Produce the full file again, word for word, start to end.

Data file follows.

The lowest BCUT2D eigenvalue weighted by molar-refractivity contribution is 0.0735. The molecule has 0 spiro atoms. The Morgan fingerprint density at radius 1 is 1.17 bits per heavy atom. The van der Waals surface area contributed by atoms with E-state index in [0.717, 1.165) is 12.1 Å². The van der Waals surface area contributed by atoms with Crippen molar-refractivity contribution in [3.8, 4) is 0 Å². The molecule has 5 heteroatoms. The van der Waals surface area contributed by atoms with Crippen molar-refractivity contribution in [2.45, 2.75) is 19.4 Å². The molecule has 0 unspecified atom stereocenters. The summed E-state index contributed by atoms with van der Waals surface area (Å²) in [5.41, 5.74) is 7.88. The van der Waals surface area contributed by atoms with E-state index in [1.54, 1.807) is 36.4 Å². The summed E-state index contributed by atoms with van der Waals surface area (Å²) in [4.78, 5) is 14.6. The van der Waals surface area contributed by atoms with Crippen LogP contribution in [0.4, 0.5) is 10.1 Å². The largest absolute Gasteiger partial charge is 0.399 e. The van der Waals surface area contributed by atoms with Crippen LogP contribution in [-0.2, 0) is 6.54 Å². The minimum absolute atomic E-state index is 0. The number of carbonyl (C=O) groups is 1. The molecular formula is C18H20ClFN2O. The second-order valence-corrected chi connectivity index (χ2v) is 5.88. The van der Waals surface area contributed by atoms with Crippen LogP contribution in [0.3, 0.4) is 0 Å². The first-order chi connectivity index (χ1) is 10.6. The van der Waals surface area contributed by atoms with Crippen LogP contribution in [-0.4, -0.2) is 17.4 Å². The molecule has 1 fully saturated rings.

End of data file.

The lowest BCUT2D eigenvalue weighted by molar-refractivity contribution is 0.0735. The molecule has 0 spiro atoms. The Morgan fingerprint density at radius 1 is 1.17 bits per heavy atom. The van der Waals surface area contributed by atoms with E-state index in [0.717, 1.165) is 12.1 Å². The van der Waals surface area contributed by atoms with Crippen molar-refractivity contribution in [3.8, 4) is 0 Å². The molecule has 5 heteroatoms. The van der Waals surface area contributed by atoms with Crippen molar-refractivity contribution in [2.45, 2.75) is 19.4 Å². The molecule has 0 unspecified atom stereocenters. The summed E-state index contributed by atoms with van der Waals surface area (Å²) in [5.41, 5.74) is 7.88. The van der Waals surface area contributed by atoms with E-state index in [1.54, 1.807) is 36.4 Å². The summed E-state index contributed by atoms with van der Waals surface area (Å²) in [4.78, 5) is 14.6. The van der Waals surface area contributed by atoms with Crippen LogP contribution in [0.4, 0.5) is 10.1 Å². The largest absolute Gasteiger partial charge is 0.399 e. The van der Waals surface area contributed by atoms with Crippen LogP contribution in [-0.2, 0) is 6.54 Å². The minimum absolute atomic E-state index is 0. The number of carbonyl (C=O) groups is 1. The molecular formula is C18H20ClFN2O. The second-order valence-corrected chi connectivity index (χ2v) is 5.88. The van der Waals surface area contributed by atoms with Crippen LogP contribution in [0.3, 0.4) is 0 Å². The first-order chi connectivity index (χ1) is 10.6. The van der Waals surface area contributed by atoms with Crippen LogP contribution in [-0.4, -0.2) is 17.4 Å². The molecule has 1 fully saturated rings.